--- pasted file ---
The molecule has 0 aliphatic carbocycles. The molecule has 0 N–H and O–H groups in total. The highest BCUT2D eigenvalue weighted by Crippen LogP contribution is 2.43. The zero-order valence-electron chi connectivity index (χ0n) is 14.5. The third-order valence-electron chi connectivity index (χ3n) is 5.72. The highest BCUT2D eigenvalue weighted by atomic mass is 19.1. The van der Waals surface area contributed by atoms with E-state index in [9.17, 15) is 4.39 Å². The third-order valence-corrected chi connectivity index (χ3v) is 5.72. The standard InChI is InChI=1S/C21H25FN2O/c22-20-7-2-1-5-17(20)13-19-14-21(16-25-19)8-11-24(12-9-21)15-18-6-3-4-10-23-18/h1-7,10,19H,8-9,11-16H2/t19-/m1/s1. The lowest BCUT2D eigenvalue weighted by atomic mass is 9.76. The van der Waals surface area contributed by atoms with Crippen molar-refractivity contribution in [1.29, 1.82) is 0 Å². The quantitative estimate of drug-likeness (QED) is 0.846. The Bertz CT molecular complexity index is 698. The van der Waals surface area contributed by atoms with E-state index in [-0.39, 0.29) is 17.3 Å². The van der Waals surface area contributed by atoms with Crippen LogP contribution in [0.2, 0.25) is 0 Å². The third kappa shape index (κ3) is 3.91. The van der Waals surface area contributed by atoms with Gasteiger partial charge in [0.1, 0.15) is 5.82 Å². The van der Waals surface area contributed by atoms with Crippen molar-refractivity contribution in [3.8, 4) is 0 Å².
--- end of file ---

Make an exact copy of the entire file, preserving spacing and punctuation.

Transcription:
The molecule has 0 aliphatic carbocycles. The molecule has 0 N–H and O–H groups in total. The highest BCUT2D eigenvalue weighted by Crippen LogP contribution is 2.43. The zero-order valence-electron chi connectivity index (χ0n) is 14.5. The third-order valence-electron chi connectivity index (χ3n) is 5.72. The highest BCUT2D eigenvalue weighted by atomic mass is 19.1. The van der Waals surface area contributed by atoms with E-state index in [9.17, 15) is 4.39 Å². The third-order valence-corrected chi connectivity index (χ3v) is 5.72. The standard InChI is InChI=1S/C21H25FN2O/c22-20-7-2-1-5-17(20)13-19-14-21(16-25-19)8-11-24(12-9-21)15-18-6-3-4-10-23-18/h1-7,10,19H,8-9,11-16H2/t19-/m1/s1. The lowest BCUT2D eigenvalue weighted by atomic mass is 9.76. The van der Waals surface area contributed by atoms with Crippen molar-refractivity contribution in [1.29, 1.82) is 0 Å². The quantitative estimate of drug-likeness (QED) is 0.846. The Bertz CT molecular complexity index is 698. The van der Waals surface area contributed by atoms with E-state index in [-0.39, 0.29) is 17.3 Å². The van der Waals surface area contributed by atoms with Crippen LogP contribution in [0.2, 0.25) is 0 Å². The third kappa shape index (κ3) is 3.91. The van der Waals surface area contributed by atoms with Gasteiger partial charge in [0.1, 0.15) is 5.82 Å². The van der Waals surface area contributed by atoms with Crippen molar-refractivity contribution in [3.8, 4) is 0 Å².